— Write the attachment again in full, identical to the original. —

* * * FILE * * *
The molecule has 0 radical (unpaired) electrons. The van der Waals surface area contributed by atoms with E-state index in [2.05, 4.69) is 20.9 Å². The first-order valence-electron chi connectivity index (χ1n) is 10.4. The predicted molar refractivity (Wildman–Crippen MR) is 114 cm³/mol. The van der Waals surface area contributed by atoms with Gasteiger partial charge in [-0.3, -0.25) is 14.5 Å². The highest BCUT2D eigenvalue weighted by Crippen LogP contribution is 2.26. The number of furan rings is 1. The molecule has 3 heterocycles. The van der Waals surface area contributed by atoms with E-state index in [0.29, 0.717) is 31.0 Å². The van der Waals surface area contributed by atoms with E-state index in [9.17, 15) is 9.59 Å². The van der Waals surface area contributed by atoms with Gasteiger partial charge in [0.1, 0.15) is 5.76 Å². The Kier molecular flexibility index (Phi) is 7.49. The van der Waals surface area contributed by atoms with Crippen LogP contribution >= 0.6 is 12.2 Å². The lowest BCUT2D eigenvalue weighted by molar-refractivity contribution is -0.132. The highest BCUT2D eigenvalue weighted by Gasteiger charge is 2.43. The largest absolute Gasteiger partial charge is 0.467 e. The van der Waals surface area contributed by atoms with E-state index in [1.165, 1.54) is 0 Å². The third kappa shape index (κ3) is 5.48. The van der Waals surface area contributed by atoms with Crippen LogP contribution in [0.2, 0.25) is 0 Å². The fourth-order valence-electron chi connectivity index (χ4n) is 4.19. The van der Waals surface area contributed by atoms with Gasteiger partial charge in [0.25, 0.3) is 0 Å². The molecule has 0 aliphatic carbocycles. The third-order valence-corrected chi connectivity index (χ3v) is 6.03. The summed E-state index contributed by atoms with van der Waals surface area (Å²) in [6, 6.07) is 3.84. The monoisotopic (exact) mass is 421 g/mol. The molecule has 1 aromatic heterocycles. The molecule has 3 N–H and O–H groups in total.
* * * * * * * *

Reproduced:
The molecule has 0 radical (unpaired) electrons. The van der Waals surface area contributed by atoms with E-state index in [2.05, 4.69) is 20.9 Å². The first-order valence-electron chi connectivity index (χ1n) is 10.4. The predicted molar refractivity (Wildman–Crippen MR) is 114 cm³/mol. The van der Waals surface area contributed by atoms with Gasteiger partial charge in [-0.3, -0.25) is 14.5 Å². The highest BCUT2D eigenvalue weighted by Crippen LogP contribution is 2.26. The number of furan rings is 1. The molecule has 3 heterocycles. The van der Waals surface area contributed by atoms with E-state index in [0.29, 0.717) is 31.0 Å². The van der Waals surface area contributed by atoms with E-state index in [9.17, 15) is 9.59 Å². The van der Waals surface area contributed by atoms with Gasteiger partial charge in [0.1, 0.15) is 5.76 Å². The Kier molecular flexibility index (Phi) is 7.49. The van der Waals surface area contributed by atoms with Crippen LogP contribution >= 0.6 is 12.2 Å². The lowest BCUT2D eigenvalue weighted by molar-refractivity contribution is -0.132. The highest BCUT2D eigenvalue weighted by Gasteiger charge is 2.43. The largest absolute Gasteiger partial charge is 0.467 e. The van der Waals surface area contributed by atoms with E-state index in [1.165, 1.54) is 0 Å². The third kappa shape index (κ3) is 5.48. The van der Waals surface area contributed by atoms with Crippen LogP contribution in [0.2, 0.25) is 0 Å². The fourth-order valence-electron chi connectivity index (χ4n) is 4.19. The van der Waals surface area contributed by atoms with Gasteiger partial charge in [0.25, 0.3) is 0 Å². The molecule has 0 aliphatic carbocycles. The third-order valence-corrected chi connectivity index (χ3v) is 6.03. The summed E-state index contributed by atoms with van der Waals surface area (Å²) in [6, 6.07) is 3.84. The monoisotopic (exact) mass is 421 g/mol. The molecule has 1 aromatic heterocycles. The molecule has 3 N–H and O–H groups in total.